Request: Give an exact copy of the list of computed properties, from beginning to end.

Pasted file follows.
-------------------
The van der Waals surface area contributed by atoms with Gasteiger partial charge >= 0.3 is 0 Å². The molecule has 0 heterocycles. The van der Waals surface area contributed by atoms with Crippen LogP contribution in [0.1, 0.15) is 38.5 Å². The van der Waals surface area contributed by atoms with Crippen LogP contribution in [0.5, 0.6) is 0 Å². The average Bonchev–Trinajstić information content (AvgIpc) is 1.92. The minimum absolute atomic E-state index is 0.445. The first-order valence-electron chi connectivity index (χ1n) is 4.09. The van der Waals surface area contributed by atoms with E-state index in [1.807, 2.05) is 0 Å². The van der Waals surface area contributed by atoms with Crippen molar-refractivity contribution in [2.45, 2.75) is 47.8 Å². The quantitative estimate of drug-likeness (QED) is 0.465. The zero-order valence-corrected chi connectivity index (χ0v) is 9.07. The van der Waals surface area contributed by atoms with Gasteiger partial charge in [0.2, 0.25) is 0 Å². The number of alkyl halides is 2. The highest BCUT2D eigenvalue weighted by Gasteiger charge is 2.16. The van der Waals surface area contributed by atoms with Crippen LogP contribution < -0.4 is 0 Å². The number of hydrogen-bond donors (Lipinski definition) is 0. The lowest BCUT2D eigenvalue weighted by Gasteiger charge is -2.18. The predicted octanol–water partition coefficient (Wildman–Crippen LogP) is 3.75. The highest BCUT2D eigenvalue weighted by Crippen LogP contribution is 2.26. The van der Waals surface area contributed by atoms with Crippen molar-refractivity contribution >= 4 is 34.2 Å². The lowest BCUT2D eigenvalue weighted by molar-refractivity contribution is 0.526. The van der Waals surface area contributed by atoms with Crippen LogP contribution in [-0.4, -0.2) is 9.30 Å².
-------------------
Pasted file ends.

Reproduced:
The van der Waals surface area contributed by atoms with Gasteiger partial charge >= 0.3 is 0 Å². The molecule has 0 heterocycles. The van der Waals surface area contributed by atoms with Crippen LogP contribution in [0.1, 0.15) is 38.5 Å². The van der Waals surface area contributed by atoms with Crippen LogP contribution in [0.5, 0.6) is 0 Å². The average Bonchev–Trinajstić information content (AvgIpc) is 1.92. The minimum absolute atomic E-state index is 0.445. The first-order valence-electron chi connectivity index (χ1n) is 4.09. The van der Waals surface area contributed by atoms with E-state index in [1.807, 2.05) is 0 Å². The van der Waals surface area contributed by atoms with Crippen molar-refractivity contribution in [2.45, 2.75) is 47.8 Å². The quantitative estimate of drug-likeness (QED) is 0.465. The zero-order valence-corrected chi connectivity index (χ0v) is 9.07. The van der Waals surface area contributed by atoms with Gasteiger partial charge in [0.2, 0.25) is 0 Å². The number of alkyl halides is 2. The highest BCUT2D eigenvalue weighted by Gasteiger charge is 2.16. The van der Waals surface area contributed by atoms with Crippen LogP contribution < -0.4 is 0 Å². The number of hydrogen-bond donors (Lipinski definition) is 0. The lowest BCUT2D eigenvalue weighted by Gasteiger charge is -2.18. The predicted octanol–water partition coefficient (Wildman–Crippen LogP) is 3.75. The highest BCUT2D eigenvalue weighted by Crippen LogP contribution is 2.26. The van der Waals surface area contributed by atoms with Crippen molar-refractivity contribution >= 4 is 34.2 Å². The lowest BCUT2D eigenvalue weighted by molar-refractivity contribution is 0.526. The van der Waals surface area contributed by atoms with Crippen LogP contribution in [-0.4, -0.2) is 9.30 Å².